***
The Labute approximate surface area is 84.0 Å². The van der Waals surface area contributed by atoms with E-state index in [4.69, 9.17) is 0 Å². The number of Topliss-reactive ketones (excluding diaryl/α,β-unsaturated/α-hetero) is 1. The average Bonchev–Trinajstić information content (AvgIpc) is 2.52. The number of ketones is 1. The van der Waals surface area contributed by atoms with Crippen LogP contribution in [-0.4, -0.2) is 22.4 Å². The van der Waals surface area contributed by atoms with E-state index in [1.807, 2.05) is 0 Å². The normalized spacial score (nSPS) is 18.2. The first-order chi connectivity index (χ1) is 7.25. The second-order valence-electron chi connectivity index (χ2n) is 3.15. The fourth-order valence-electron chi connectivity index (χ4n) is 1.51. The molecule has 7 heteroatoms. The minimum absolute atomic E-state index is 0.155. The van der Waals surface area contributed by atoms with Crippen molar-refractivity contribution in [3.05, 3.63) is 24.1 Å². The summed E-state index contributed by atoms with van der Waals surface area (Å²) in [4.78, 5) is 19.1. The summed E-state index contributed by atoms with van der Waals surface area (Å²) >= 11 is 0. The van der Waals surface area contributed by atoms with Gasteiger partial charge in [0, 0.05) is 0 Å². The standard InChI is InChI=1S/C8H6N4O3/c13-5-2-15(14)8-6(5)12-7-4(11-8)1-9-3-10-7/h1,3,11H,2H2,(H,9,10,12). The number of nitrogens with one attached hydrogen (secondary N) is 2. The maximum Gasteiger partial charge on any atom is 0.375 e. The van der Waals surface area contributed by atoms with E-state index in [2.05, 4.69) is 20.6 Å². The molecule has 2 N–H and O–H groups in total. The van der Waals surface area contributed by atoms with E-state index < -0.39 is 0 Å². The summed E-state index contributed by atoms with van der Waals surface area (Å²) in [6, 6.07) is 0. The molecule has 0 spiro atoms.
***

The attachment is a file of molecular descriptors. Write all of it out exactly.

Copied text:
The Labute approximate surface area is 84.0 Å². The van der Waals surface area contributed by atoms with E-state index in [4.69, 9.17) is 0 Å². The number of Topliss-reactive ketones (excluding diaryl/α,β-unsaturated/α-hetero) is 1. The average Bonchev–Trinajstić information content (AvgIpc) is 2.52. The number of ketones is 1. The van der Waals surface area contributed by atoms with Crippen LogP contribution in [-0.4, -0.2) is 22.4 Å². The van der Waals surface area contributed by atoms with E-state index in [1.807, 2.05) is 0 Å². The normalized spacial score (nSPS) is 18.2. The first-order chi connectivity index (χ1) is 7.25. The second-order valence-electron chi connectivity index (χ2n) is 3.15. The fourth-order valence-electron chi connectivity index (χ4n) is 1.51. The molecule has 7 heteroatoms. The minimum absolute atomic E-state index is 0.155. The van der Waals surface area contributed by atoms with Crippen molar-refractivity contribution in [3.05, 3.63) is 24.1 Å². The summed E-state index contributed by atoms with van der Waals surface area (Å²) in [4.78, 5) is 19.1. The summed E-state index contributed by atoms with van der Waals surface area (Å²) >= 11 is 0. The van der Waals surface area contributed by atoms with Gasteiger partial charge in [0, 0.05) is 0 Å². The standard InChI is InChI=1S/C8H6N4O3/c13-5-2-15(14)8-6(5)12-7-4(11-8)1-9-3-10-7/h1,3,11H,2H2,(H,9,10,12). The number of nitrogens with one attached hydrogen (secondary N) is 2. The maximum Gasteiger partial charge on any atom is 0.375 e. The van der Waals surface area contributed by atoms with E-state index in [2.05, 4.69) is 20.6 Å². The molecule has 2 N–H and O–H groups in total. The van der Waals surface area contributed by atoms with E-state index < -0.39 is 0 Å². The summed E-state index contributed by atoms with van der Waals surface area (Å²) in [6, 6.07) is 0. The molecule has 0 spiro atoms.